Somewhere, John Maine is still trying to make his comeback despite the aches and pains he reports after every start. Color the average Mets fan unimpressed. Of course, Hisanori Takahashi can make a decent starter, as outlined here in a pitch f/x piece I did for Bloomberg Sports, but I also think that the ideal solution is beyond the imagination of the people in charge.
So let's make a modest proposal that shouldn't be of Swiftian proportions, but probably will be given the state of innovation in baseball. (Really, what were the innovations over the last fifty years in pitching? Lower pitch counts, one-inning relievers, and 'closers?' Do we really think that all arms come in either the 'six innings every five days' or 'one inning every day and a half' variety? What about three innings every three days? It does not seem far-fetched to question if pitchers really come in two different shapes and sizes.)
Given this preamble, let's make the proposal. Once Maine is "healthy," why don't the Mets try a six-man rotation. No, not one where they feature six different starters, but more one where the team has four starters, and then platoons Maine and Takahashi in the fifth-starter role. Platooning starting pitchers has never been done, but let us lay out the reasons that it might not be a bad idea in this particular* case. (*(c) Jerry Manuel)
First, why these here arms may well be suited for the job. Richard Gross over at my old stomping grounds, GodBlessBuckner.com, points out the following about Takahashi:
Opposing hitters are already warming up to Takahashi as he moves through the lineup two or three times. The first time around batters are hitting just .250. The average goes up a pinch the second time around to .268 but by the third time, it jumps significantly to .346. To further bring the point home, the Florida Marlins have seen Takahashi on four separate occasions this season: three times in relief and once as a starter. The third and fourth go-arounds against the Marlins have resulted in a cumulative 7 earned runs through 8.1 innings.
Those numbers for Takahashi are currently .224/.269/.286, then .245/.288/.405 and then a whopping .355/.394/.484 the third time around. The same trend holds true for Maine this year. Batters hit .305/.414/.424 (!) the first time through, .293/.414/.483 the second time around, and then turn into Barry Bonds the third time around with a .293/.348/.659 line. If we go for a larger sample size, the same trend holds true but the numbers look better: .217/.294/.348, then .229/.325/.402 the second time, and .275/.358/.480 the third time around.
Okay, so this isn't rocket science. Bullpen arms almost always benefit from shorter stints, and Maine in particular struggles to maintain his velocity and should gain from seeing fewer batters. How about the effect on the staff? First, a note on how this would work. Starters have to be set up to pitch every fifth day, but they also have a throw day, so each guy (Takahashi more likely) would be available an extra day of the week. By carefully working the rotation, both guys could be available for an inning, say, on Jonathon Niese's days in case he has a poor outing. They wouldn't necessarily be limited to pitching three innings each every other start.
But let's say they only pitch three innings every other start. Over a year, that would mean you are devoting two pitchers to about 95 innings instead of aiming to have one starter with 180+ innings. How badly would that effect your pen? Let's say the current rotation would have a guy with 140 innings like Maine last had in 2008 - could it survive with a bullpen pitcher pitching 'only' 40 innings in the pen? Um, yes. Here are the pitchers that were in the pen last year and didn't amass 40 innings: Fernando Nieve, Ken Takahashi, Elmer Dessens, J.J. Putz and Lance Broadway.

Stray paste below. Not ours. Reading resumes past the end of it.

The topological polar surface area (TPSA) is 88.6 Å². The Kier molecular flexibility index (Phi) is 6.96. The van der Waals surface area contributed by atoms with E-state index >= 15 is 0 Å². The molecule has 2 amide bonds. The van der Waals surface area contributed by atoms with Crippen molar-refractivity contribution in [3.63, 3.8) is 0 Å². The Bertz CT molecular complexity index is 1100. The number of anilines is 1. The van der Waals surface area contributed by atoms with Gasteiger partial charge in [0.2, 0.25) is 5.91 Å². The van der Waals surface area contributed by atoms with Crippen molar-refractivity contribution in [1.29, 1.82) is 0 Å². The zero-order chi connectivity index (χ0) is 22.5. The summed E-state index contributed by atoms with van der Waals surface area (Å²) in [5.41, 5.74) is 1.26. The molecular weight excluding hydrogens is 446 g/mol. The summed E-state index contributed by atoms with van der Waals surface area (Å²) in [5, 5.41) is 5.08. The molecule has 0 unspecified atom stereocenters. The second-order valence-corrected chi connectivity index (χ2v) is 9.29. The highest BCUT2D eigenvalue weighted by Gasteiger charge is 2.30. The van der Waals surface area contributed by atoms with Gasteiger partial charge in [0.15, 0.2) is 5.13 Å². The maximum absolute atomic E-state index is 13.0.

Or, to put it another way, the Mets' pen put in 501 innings last year, and their starters 924.1 innings. By shifting 50 innings (the 50 innings you 'lose' by targeting only 90 innings from Maine instead of 140) to the pen, they'd be asking six pitchers to put in 550 innings. That sounds bad - the other guys in the pen would have to come up with 90 innings. However, those 924.1 innings by the starters last year was only 5.71 innings per start. If you have Takahashi and Maine platoon, could they average seven innings per start? That doesn't seem unreasonable. Take those 1.3 innings, multiply them by 35 starts, and you save the pen 45 innings. Well, heck, that's easy math. You save the innings you lose if the two of them can average seven innings per start together.
There's yet another way to look at this. The five rotation spots on the Mets averaged 184.82 innings last year, and the six bullpen spots 83.5 innings. Losing those 84 innings might hurt, but that's assuming you can't use either guy on throw days. Getting 40 innings from each over the course of the season would be asking them to throw an inning and a third between each 'start.'
Would this murder Jerry Manuel's precious flexibility? The six remaining pitchers in the pen might be asked to handle a little more, or maybe they wouldn't. By using Takahashi (and maybe Maine later in the season) occasionally on their throw day, you should remove that caveat. Yes, this approach would require more work and more effort with the schedule. Yes, it would require an in-depth look at the mechanics of pitching and the possibility of injury - which means it won't happen this year.
Instead, one of the two will go to the pen to be abused by Jerry Manuel. And that pitcher will probably rescue the other pitcher for multiple innings very often. So, in effect, this may actually happen, via the 'long reliever we will save for the days that our most-likely-to-explode pitcher is on the hill' method. But they won't call it a platoon, and they won't take up this modest proposal in name. But the whole situation is worth daydreaming about on a light-schedule day.